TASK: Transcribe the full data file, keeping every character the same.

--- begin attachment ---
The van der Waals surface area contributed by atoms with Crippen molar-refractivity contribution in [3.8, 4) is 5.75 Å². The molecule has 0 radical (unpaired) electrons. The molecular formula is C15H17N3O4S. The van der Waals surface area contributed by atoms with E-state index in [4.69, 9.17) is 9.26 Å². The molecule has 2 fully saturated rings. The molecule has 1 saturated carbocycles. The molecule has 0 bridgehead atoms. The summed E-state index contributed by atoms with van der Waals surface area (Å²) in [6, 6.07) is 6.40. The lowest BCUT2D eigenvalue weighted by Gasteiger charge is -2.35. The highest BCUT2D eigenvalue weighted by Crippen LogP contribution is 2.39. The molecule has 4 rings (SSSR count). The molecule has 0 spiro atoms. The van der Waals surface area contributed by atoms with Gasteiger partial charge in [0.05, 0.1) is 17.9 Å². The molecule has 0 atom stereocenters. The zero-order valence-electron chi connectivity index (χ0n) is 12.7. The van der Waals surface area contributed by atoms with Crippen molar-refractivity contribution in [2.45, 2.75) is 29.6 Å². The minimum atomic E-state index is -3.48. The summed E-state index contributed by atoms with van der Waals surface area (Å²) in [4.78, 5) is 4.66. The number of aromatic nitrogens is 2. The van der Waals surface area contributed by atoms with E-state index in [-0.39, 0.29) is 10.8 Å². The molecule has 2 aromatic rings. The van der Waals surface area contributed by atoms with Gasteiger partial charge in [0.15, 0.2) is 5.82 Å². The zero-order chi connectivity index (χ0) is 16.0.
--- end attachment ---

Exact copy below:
The van der Waals surface area contributed by atoms with Crippen molar-refractivity contribution in [3.8, 4) is 5.75 Å². The molecule has 0 radical (unpaired) electrons. The molecular formula is C15H17N3O4S. The van der Waals surface area contributed by atoms with E-state index in [4.69, 9.17) is 9.26 Å². The molecule has 2 fully saturated rings. The molecule has 1 saturated carbocycles. The molecule has 0 bridgehead atoms. The summed E-state index contributed by atoms with van der Waals surface area (Å²) in [6, 6.07) is 6.40. The lowest BCUT2D eigenvalue weighted by Gasteiger charge is -2.35. The highest BCUT2D eigenvalue weighted by Crippen LogP contribution is 2.39. The molecule has 4 rings (SSSR count). The molecule has 0 spiro atoms. The van der Waals surface area contributed by atoms with Gasteiger partial charge in [0.05, 0.1) is 17.9 Å². The molecule has 0 atom stereocenters. The zero-order valence-electron chi connectivity index (χ0n) is 12.7. The van der Waals surface area contributed by atoms with Crippen molar-refractivity contribution in [2.45, 2.75) is 29.6 Å². The minimum atomic E-state index is -3.48. The summed E-state index contributed by atoms with van der Waals surface area (Å²) in [4.78, 5) is 4.66. The number of aromatic nitrogens is 2. The van der Waals surface area contributed by atoms with E-state index in [-0.39, 0.29) is 10.8 Å². The molecule has 2 aromatic rings. The van der Waals surface area contributed by atoms with Gasteiger partial charge in [0.15, 0.2) is 5.82 Å². The zero-order chi connectivity index (χ0) is 16.0.